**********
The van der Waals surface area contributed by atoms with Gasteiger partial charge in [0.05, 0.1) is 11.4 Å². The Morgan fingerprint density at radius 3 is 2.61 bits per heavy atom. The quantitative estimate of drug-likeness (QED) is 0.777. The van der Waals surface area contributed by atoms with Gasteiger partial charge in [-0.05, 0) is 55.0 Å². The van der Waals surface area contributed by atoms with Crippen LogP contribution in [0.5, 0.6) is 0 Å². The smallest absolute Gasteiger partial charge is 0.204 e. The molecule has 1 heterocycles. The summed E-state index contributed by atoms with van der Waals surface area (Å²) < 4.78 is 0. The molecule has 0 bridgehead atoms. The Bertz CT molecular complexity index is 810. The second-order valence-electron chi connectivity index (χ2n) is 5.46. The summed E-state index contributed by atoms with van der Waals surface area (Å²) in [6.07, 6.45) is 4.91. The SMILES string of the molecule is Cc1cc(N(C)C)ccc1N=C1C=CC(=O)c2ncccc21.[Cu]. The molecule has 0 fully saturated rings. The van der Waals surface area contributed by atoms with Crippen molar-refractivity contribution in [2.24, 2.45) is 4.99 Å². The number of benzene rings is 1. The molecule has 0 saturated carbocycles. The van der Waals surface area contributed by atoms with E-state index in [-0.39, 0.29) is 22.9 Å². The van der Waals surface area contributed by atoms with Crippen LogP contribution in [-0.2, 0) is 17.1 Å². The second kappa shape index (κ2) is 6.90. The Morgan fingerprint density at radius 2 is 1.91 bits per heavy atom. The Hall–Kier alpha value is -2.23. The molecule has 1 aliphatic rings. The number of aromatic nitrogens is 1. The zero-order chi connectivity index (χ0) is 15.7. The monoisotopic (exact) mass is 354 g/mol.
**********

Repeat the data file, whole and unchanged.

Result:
The van der Waals surface area contributed by atoms with Gasteiger partial charge in [0.05, 0.1) is 11.4 Å². The Morgan fingerprint density at radius 3 is 2.61 bits per heavy atom. The quantitative estimate of drug-likeness (QED) is 0.777. The van der Waals surface area contributed by atoms with Gasteiger partial charge in [-0.05, 0) is 55.0 Å². The van der Waals surface area contributed by atoms with Crippen LogP contribution in [0.5, 0.6) is 0 Å². The smallest absolute Gasteiger partial charge is 0.204 e. The molecule has 1 heterocycles. The summed E-state index contributed by atoms with van der Waals surface area (Å²) < 4.78 is 0. The molecule has 0 bridgehead atoms. The Bertz CT molecular complexity index is 810. The second-order valence-electron chi connectivity index (χ2n) is 5.46. The summed E-state index contributed by atoms with van der Waals surface area (Å²) in [6.07, 6.45) is 4.91. The SMILES string of the molecule is Cc1cc(N(C)C)ccc1N=C1C=CC(=O)c2ncccc21.[Cu]. The molecule has 0 fully saturated rings. The van der Waals surface area contributed by atoms with Crippen molar-refractivity contribution in [2.24, 2.45) is 4.99 Å². The number of benzene rings is 1. The molecule has 0 saturated carbocycles. The van der Waals surface area contributed by atoms with E-state index in [-0.39, 0.29) is 22.9 Å². The van der Waals surface area contributed by atoms with Crippen LogP contribution in [-0.2, 0) is 17.1 Å². The second kappa shape index (κ2) is 6.90. The Morgan fingerprint density at radius 2 is 1.91 bits per heavy atom. The Hall–Kier alpha value is -2.23. The molecule has 1 aliphatic rings. The number of aromatic nitrogens is 1. The zero-order chi connectivity index (χ0) is 15.7. The monoisotopic (exact) mass is 354 g/mol.